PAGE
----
New plans from Seattle Goodwill cut donation wait times following busy reopening of stores amid pandemic
By Jean Wong
New initiatives from Seattle Goodwill aim to speed the process of accepting donations, while maintaining COVID-19 safety precautions following CDC guidelines.
In March of last year, as the pandemic was starting to spread, Seattle Goodwill temporarily closed all store and donation locations for around 90 days, and locations gradually reopened in conjunction with the state’s reopening plans.
“We were overrun,” said Brent Frerichs, who is the vice president of stores, donations, and e-commerce for Seattle Goodwill.
“Even before we opened the stores, we opened about four donation centers and they were overrun with donors because people had completely ‘Marie-Kondo’-ed their houses and they were just waiting to give us all this stuff. So it resulted in a lot of donations, and a lot of long lines,” Fredrichs explains, “Donors were extremely patient.”
Since reopening, it isn’t an uncommon sight to see long lines of people in cars waiting outside donation centers waiting to drop off their items. While still prioritizing staff and customer safety, Seattle Goodwill has made a few minor changes to increase efficiency of the donation process.
“Right now, we are happy to say that we have streamlined this process as recently as two weeks ago,” Fredrichs said, “Versus what you were seeing four weeks ago — lines are shorter. Lines are moving faster.”
Donors now have the option to receive help in unloading the car by donation attendants, while maintaining social distancing. The number of cars unloading has been increased from one to two, saving time and making the donation process more manageable.
Additionally, although donations are no longer placed in quarantine upon drop off, items are still sprayed with a strong bacteria-killing disinfectant by staff members wearing protective equipment. With the new changes, Frerichs emphasizes that safety is still of the utmost importance.
“We require our team to do a health screening at the beginning of every shift,” Frerichs adds. “They must pass that health screening in order to work, and they must wear a mask on the job.”
As a private nonprofit organization, Seattle Goodwill has served the northwest Washington community by providing free job training and education services that help people in underserved communities.
Although lines to donate always seem busy, it is not an accurate reflection of the bigger story. The pandemic has significantly impacted Goodwill, as aspects of their operations and mission services have been disrupted in a number of ways for the last year.
While the non-profit has had an excellent response from the community for donations in 2020, total donation visits are down from 2019. In 2019, Seattle Goodwill had about 2.5 million donation visits, and in 2020 the number decreased to just over 1.3 million donation visits across the region.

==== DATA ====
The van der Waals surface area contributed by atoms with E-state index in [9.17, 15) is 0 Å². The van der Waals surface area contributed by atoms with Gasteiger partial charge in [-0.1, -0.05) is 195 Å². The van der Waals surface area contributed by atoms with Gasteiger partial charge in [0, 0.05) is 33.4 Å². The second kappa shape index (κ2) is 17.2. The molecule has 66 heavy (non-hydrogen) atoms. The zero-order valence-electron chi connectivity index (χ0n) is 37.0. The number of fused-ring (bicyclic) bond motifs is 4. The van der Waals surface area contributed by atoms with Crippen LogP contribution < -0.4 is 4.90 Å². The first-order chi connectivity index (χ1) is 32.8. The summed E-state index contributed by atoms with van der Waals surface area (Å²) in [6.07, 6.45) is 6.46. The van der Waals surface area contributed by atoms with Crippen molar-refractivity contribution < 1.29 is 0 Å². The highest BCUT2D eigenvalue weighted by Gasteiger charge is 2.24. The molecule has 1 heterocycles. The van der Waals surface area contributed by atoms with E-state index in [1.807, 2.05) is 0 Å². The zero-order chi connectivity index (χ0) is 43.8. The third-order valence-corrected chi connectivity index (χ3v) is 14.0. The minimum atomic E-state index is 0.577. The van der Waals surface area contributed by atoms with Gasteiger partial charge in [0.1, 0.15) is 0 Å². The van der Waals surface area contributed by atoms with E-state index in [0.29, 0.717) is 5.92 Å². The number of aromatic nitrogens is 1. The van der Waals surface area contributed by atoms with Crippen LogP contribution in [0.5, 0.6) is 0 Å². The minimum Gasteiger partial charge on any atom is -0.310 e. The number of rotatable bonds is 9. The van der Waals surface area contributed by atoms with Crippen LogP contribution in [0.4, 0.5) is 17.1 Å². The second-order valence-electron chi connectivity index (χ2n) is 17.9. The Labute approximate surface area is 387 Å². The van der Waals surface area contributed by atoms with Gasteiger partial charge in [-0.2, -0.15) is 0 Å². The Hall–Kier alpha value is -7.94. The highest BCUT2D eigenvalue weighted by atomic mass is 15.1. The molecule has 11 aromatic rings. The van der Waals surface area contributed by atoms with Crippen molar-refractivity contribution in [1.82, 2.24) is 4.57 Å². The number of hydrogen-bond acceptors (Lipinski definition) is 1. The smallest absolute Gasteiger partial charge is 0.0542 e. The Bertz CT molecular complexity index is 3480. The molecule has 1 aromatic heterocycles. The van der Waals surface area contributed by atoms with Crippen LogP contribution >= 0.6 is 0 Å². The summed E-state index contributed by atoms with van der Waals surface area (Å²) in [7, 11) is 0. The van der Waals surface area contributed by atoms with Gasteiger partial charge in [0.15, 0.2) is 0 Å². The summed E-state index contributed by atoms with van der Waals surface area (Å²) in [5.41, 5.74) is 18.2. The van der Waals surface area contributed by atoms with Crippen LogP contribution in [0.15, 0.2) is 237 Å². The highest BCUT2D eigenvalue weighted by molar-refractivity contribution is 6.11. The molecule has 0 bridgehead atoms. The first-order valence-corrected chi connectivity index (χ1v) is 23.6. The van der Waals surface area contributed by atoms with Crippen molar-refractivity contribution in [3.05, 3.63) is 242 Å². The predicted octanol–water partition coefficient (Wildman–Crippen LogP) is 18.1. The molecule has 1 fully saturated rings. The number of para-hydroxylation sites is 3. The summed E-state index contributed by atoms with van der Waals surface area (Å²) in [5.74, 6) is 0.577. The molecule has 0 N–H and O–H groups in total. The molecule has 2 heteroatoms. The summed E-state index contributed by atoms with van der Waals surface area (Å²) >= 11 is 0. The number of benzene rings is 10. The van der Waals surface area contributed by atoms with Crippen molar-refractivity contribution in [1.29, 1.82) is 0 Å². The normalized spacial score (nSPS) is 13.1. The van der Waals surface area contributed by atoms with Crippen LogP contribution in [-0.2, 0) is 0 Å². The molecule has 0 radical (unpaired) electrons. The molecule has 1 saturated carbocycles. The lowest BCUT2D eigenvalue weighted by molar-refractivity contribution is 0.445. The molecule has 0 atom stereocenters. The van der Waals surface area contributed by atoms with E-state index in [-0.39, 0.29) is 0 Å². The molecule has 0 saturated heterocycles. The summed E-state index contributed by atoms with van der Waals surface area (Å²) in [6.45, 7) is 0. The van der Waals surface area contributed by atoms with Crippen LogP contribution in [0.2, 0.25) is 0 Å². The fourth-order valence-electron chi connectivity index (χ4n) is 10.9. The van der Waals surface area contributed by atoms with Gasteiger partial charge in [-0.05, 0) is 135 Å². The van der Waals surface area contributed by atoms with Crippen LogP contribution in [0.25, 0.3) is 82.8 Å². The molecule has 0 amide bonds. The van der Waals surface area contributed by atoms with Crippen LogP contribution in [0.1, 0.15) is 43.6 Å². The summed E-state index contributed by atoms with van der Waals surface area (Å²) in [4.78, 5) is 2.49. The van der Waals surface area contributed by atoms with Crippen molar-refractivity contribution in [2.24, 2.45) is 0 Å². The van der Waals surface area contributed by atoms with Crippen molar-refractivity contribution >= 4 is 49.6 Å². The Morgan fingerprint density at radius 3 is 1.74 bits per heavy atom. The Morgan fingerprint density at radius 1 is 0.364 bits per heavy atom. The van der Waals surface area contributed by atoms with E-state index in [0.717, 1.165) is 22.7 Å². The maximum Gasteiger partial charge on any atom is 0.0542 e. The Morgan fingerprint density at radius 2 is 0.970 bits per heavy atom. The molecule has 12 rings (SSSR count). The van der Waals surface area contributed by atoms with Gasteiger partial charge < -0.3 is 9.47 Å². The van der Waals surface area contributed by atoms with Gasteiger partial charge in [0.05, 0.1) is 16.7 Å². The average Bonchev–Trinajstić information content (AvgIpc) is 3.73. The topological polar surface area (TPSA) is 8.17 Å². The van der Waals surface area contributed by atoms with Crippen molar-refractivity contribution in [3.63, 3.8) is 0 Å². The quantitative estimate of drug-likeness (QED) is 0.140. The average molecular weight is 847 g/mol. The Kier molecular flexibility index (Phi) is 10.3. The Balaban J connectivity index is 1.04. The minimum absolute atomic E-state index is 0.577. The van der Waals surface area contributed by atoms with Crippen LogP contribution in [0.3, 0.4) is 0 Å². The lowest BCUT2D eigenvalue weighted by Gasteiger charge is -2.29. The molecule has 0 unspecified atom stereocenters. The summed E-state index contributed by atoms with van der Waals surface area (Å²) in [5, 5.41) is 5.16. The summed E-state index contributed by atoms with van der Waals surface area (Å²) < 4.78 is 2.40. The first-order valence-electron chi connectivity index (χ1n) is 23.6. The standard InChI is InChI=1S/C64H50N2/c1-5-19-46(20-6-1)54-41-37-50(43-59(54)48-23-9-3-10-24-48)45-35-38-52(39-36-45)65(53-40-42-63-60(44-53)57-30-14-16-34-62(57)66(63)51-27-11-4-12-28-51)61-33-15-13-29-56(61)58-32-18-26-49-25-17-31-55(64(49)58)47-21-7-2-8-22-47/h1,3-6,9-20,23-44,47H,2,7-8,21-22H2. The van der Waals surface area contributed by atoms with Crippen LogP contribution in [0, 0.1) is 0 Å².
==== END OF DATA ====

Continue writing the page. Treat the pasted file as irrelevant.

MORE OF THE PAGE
The pandemic has also negatively impacted in-store sales, as it has for most other retailers. In 2019 they had about 10.7 million customer visits overall. In 2020 that decreased to 5.9 million customer visits.
As upwards of 70% of the funding needed for job training and education programs are generated through the purchases made at the nonprofit thrift stores, it’s clear that the tribulations of last year has taken a toll on Goodwill operations.
Tammy McKenzie is the senior director of marketing for Seattle Goodwill, and she explains how job training and education programs have been affected by the pandemic.
“We do a lot of adult basic education. A lot of that is in person so it was a real challenge for us to do what we do,” explains McKenzie. “So we developed quickly essentially a remote model. It’s predominantly online, and there are some in-person services when you cannot do it remotely.”
“COVID has definitely increased the need for this program. People lost their jobs, and what we do is about employment and helping people get jobs,” McKenzie adds.
The community is the heart of Goodwill’s service, and local stores serve as a hub for the local community to donate and shop to support other community members.
“I think everybody from West Seattle all the way to Normandy park — that’s our spread of customers — all love coming here,” said Katherine Riggans, general manager of the Burien store, “They know that the people that are here are working to better everything — it’s really rewarding in that sense.”
Local Arbor Heights resident, Mike Cervino, stopped by the Burien donation center on a Friday afternoon to drop off some clothing, books, and bedding. His car was guided by signs and cones that directed traffic to the donation center, where he handed a bag to the donation attendant.
“I’ve been donating here for years, I’ve been shopping here forever too,” said Cervino, “It’s a great store.”
Another donor from Tukwila, Sandra K., dropped off a couple bags of clothing, “I was just cleaning out my closet and making space. I had the time to do it so here I am.”
Riggans hopes to educate people about Goodwill’s mission to help the community and to encourage people to rethink the life cycle of an item.
“It’s really getting people who don’t know what our mission is here at Goodwill and encouraging that support of donations and how it feeds back into the community.” said Riggans.
“Seattle Goodwill does some amazing things for our job training and education programs and we can’t do it without our donors coming to our store and dropping off their great donations.”